Friday, July 11, 2014

Collector Liable Under FDCPA for Filing Time-Barred Bankruptcy Claim

By Michael FullerThe Underdog Lawyer ®

On Thursday, the Eleventh Circuit Court of Appeals found a collector liable under the FDCPA for filing a proof of claim on a time-barred debt in bankruptcy.


A debt is considered 'time-barred' after the statute of limitations has expired. Time-barred debts are also known as 'zombie' debts or 'stale' debts.

Thursday's opinion, Crawford v. LVNV Funding, involved a consumer who agreed to pay his debts over time in a chapter 13 reorganization bankruptcy. The debt at issue was originally used to purchase furniture, before being transferred back and forth between various debt buyers.

What is the FDCPA?

The Fair Debt Collection Practices Act (FDCPA) is a federal consumer protection law. The FDCPA generally prohibits collectors from pursuing time-barred debts.

What is a Proof of Claim?

After a bankruptcy is filed, creditors can file proofs of claim to be paid by the trustee.

In this case, debt buyer LVNV Funding filed a proof of claim in Mr. Crawford's bankruptcy case.


The applicable Alabama statute of limitations expired three years after the last transaction date on Mr. Crawford's account. LVNV's claim was considered time-barred because Mr. Crawford's last payment was in 2001.

Thursday's Eleventh Circuit opinion touches on a decade-old Circuit split as to whether the Bankruptcy Code's remedial scheme impliedly repeals the FDCPA.

What is the Circuit Split?

A Circuit split occurs when Courts of Appeals differ about a legal issue. Circuit splits are disfavored because they create different sets of rules depending on what part of the country a consumer lives in.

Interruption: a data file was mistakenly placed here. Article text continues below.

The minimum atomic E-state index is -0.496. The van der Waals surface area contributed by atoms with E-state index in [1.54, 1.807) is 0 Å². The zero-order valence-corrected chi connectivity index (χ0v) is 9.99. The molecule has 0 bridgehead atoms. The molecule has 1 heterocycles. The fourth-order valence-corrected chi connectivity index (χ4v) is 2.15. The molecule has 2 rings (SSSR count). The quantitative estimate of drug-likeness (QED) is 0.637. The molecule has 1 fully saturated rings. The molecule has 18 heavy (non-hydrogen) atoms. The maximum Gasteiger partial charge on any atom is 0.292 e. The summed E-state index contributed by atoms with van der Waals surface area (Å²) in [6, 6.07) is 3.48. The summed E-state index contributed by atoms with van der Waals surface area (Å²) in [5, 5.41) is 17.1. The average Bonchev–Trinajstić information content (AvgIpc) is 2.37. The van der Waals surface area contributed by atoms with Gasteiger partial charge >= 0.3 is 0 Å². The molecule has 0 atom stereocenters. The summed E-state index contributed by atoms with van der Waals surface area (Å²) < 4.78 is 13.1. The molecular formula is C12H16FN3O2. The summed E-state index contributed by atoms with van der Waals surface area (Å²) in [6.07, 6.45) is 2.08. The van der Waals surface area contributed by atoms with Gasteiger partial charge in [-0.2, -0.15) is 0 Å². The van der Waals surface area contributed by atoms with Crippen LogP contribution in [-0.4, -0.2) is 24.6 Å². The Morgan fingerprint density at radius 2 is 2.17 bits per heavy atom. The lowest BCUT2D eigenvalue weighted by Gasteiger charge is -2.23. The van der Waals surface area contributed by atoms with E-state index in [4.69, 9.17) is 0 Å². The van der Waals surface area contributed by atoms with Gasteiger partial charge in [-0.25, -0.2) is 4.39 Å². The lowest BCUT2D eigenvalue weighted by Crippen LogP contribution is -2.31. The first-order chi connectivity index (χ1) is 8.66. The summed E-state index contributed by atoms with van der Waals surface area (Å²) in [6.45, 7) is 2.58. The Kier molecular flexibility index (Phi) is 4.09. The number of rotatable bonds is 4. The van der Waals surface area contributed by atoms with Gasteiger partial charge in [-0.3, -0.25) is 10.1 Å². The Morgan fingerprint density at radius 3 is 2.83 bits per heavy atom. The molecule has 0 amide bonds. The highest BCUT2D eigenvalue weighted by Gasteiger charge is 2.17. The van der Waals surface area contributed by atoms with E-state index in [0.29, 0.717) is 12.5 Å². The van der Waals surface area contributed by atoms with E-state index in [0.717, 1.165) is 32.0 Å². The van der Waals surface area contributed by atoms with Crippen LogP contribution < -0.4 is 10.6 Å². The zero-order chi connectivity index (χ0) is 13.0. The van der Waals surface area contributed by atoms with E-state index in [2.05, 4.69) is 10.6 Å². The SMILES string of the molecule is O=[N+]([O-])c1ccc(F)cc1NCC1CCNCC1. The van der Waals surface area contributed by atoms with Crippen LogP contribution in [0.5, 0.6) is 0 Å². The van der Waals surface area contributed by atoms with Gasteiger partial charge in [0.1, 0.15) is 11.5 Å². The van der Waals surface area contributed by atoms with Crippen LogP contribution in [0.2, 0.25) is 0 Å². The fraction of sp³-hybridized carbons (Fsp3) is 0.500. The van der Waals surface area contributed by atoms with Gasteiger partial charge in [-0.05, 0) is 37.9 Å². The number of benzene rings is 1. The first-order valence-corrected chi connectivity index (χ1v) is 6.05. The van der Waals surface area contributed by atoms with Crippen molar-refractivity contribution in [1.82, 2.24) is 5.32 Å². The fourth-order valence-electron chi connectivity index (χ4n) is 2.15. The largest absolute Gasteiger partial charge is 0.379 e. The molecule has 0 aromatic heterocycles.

The Circuit split in this case involves the issue of whether the Bankruptcy Code impliedly repeals the FDCPA. Under the "implied repeal" doctrine, an older law is repealed if its requirements contradict the requirements of a newer law.

Which States Allow FDCPA Protection in Bankruptcy?

Consumers in the following states ARE protected under the FDCPA from bankruptcy-related collections abuses:

- Delaware
- Illinois
- Indiana
- New Jersey
- Pennsylvania
- Wisconsin

See Simon v. FIA Card Services (3rd Cir. 2013) and Randolph v. IMBS (7th Cir. 2004).


Consumers in the following states are NOT protected under the FDCPA from bankruptcy-related collector abuses:

- Alaska
- California
- Connecticut
- Hawaii
- Idaho
- Montana
- Nevada
- New York
- Oregon
- Vermont
- Washington

See Simmons v. Roundup Funding, (2nd Cir. 2010) and Walls v. Wells Fargo (9th Cir. 2002).